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Educating for sustainability

Last week I had the opportunity to do a preparatory accreditation visit for the New England Association for Schools and Colleges (NEASC) at the Green School in South Africa. I was fascinated by the way Green School plans its whole approach to education on sustainability. Their buildings, their garden, their teaching and learning and their kitchen are all designed and managed sustainably. The school operates in such a way that no waste is created that has to land up in the landfill. For me that was another reminder of the responsibility we have, to educate our children to live sustainably, but most of all, to lead by example - we as adults should drive this process. 

At WIS, we are not yet mindful of our environmental impact on a community level. We still use loads of disposable items - what we bring to school, what we use as containers when we sell food at the tuck shop or bake sales and what we use when we print and photocopy 100s of pages for our teaching. 

This visit has again brought closer to me the need for us to be more intentional with the way we treat our environment and respect it in a way that is much more sustainable. 

The Green Ecology Team at WIS has proposed an initiative to reduce plastic and waste at WIS. This is an initiative that has to be supported by the whole community and can not be negotiable anymore. The team suggests, and this is strongly supported by the leadership and maintenance teams and everyone involved in looking after our sustainability here at school, that we take a determined and active approach to this initiative and ensure that we become more environmentally aware and proactive. The committee suggests the following:

  • Single-use packaging should be reduced as much as possible. Eco-friendly packaging is available in Windhoek and not that much more expensive.

  • A policy must be adopted to introduce eco-friendly packaging at WIS Events.

  • First, we would like to apply the no Styrofoam and Cling Film packaging policy and reduce as much as possible plastic waste.

  • The Ecology WPN Team is  currently focusing on:

  • International Day

  • Food Fridays

  • Bake Sales

  • After Care Food

  • Tuck Shop

  • This policy will apply to all WIS events (when the cash bar is open) and all Community events at WIS.

  • We encourage the community/participants to bring their containers: water bottles, and reusable glasses and dishes.

  • We will integrate zero-waste information into WIS communication (email, Oryx, WhatsApp).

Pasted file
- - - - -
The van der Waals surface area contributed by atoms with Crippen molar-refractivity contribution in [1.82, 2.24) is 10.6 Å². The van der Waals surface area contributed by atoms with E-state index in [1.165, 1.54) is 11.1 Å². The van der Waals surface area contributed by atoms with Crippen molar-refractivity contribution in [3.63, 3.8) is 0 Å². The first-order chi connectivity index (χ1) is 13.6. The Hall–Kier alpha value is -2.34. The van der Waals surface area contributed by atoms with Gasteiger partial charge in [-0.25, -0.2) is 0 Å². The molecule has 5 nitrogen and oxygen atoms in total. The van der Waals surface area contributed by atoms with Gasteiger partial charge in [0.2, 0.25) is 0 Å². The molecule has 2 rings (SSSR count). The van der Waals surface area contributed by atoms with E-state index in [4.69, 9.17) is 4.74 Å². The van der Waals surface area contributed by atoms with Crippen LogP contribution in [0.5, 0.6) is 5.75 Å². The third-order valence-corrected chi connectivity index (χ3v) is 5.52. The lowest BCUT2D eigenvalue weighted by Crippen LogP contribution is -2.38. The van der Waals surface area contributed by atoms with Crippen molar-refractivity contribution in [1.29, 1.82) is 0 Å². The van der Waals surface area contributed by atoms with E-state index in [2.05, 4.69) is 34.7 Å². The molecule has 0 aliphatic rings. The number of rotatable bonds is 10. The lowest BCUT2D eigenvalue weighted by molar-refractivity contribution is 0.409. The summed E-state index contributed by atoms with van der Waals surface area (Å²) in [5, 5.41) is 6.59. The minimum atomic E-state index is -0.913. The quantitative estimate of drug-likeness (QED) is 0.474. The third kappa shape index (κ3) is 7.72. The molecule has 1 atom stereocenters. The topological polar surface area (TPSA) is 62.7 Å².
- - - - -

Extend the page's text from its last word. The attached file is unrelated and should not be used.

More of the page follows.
• We will integrate a waste reduction policy into food suppliers' contracts (when renewed).

  • We have to improve communication on waste sorting (the school has sorting bins).

We won’t be able to make a full turnaround in a space of a month. We do need to, however, be more intentional about the way we think about our impact on the environment. 

At the same time, I have also realised again during this visit, how much there still is to do about living harmoniously as a community. What can we do to understand each other better, to respect each others’ differences more and how can we be better as educators, to raise children that honour the values we treasure and believe in at WIS and most certainly in most of our homes - respect, tolerance, honesty, diversity and inclusivity. 

In the past week, we have grappled with some situations among our students that, at times, make us feel helpless and at a loss of solutions.

My question coming from this past week’s experience is very strong: 

As a community, how can we be better at supporting each other, inspiring each other and giving each other the necessary space and respect that gives each individual the opportunity to be their best self? There is still a journey ahead of us, but we should start with actions now and be mindful and determined to make a difference - in our small community now and for the greater good in the future. 

This is a call for more deliberate support and action from all of us to help us be a stronger and more bonded community that can embrace the challenges we face as a community. 

Maggie Reiff

Secondary Principal

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